Vietnamese officials, in their search for new creative ways to end gender discrimination in the country, have somehow stumbled upon a controversial idea: offering financial support to elderly couples who only have daughters.
In the new Population Bill, drafted by the Ministry of Health, the government will give allowances to such couples, if they do not have any social insurance.
While experts say it is always advisable to support the elderly, they believe the new proposal will reinforce sexism, which is something the ministry is apparently trying to fight.
Nguyen Dinh Cu of the Institute for Population, Family and Children Studies said the bill clearly aims to encourage families to give birth to daughters and eliminate gender preferences.
However, it may accidentally worsen gender imbalance, by strengthening the wrong notion that daughters are lesser than sons and cannot take care of their parents.
“Families having sons will be unhappy with this policy, while families having only daughters may not want it at all.”
The bill has been announced amid worsening gender imbalance in Vietnam. The national sex ratio at birth in the first six months this year increased to 114.3 males per 100 females, far exceeding the previous numbers, according to the Department for Population and Family Planning.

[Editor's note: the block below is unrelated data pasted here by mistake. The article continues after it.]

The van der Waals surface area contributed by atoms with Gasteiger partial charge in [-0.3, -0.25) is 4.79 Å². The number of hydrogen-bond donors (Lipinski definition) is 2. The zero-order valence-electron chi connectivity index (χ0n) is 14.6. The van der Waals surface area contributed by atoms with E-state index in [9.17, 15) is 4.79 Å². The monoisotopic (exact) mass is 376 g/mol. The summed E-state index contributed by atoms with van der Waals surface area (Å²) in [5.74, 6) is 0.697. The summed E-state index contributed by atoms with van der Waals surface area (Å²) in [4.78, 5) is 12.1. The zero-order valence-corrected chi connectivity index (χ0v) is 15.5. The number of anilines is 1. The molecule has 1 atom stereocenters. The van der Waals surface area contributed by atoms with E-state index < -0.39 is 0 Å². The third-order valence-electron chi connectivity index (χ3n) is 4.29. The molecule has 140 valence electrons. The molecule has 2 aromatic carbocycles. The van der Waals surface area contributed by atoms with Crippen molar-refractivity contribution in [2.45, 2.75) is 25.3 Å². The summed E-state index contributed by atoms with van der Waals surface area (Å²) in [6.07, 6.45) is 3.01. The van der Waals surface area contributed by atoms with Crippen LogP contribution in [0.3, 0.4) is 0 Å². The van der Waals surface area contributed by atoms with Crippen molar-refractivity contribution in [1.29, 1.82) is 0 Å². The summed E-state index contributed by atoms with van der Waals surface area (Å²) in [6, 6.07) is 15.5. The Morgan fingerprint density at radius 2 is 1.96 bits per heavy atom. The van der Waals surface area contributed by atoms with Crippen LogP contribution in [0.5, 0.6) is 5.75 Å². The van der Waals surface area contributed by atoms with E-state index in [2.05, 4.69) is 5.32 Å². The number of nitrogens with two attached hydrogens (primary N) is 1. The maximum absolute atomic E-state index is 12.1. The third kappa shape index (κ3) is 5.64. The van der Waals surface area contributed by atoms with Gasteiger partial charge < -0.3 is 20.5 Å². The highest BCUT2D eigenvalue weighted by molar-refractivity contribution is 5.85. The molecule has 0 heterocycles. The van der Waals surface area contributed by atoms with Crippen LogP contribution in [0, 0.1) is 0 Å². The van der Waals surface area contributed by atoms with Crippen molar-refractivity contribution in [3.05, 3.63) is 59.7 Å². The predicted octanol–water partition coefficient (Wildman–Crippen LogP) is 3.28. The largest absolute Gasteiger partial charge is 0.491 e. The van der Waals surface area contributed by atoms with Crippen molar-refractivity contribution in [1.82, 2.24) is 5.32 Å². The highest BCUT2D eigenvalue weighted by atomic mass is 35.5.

Experts have warned that the imbalance could lead to detrimental social consequences later, including human trafficking, as many men may have difficulties finding a woman for marriage in the next decades.
Rewards for daughters
Cu said some cities and provinces have already granted rewards to couples for giving birth to daughters.
The problem is, he said, the reward can be misconceived as a form of compensation.
“The families will think that they are at a disadvantaged position just because they have a daughter,” he said.
He said the new bill can be perceived in a similar way.
A population official in Hanoi, who wanted to remain unnamed, said the bill should be revised.
"The financial support should be given to elderly people who are in difficult situations in general, irrespective of their children's gender,” he said.
Lawyer Nong Thi Hong Dung of Ho Chi Minh City Bar Association said the bill, in its current form, is actually violating the Gender Equality Law.
“The law stipulates that all males and females are equal and are not subjected to any form of discrimination.”
“How would relevant agencies answer if couples with sons also asked for financial support?” she said.
An official from the Health Ministry, who requested anonymity, said the problem of gender imbalance should be solved by changing existing misconceptions.
“Giving money to couples without a son will not make people stop wanting a son."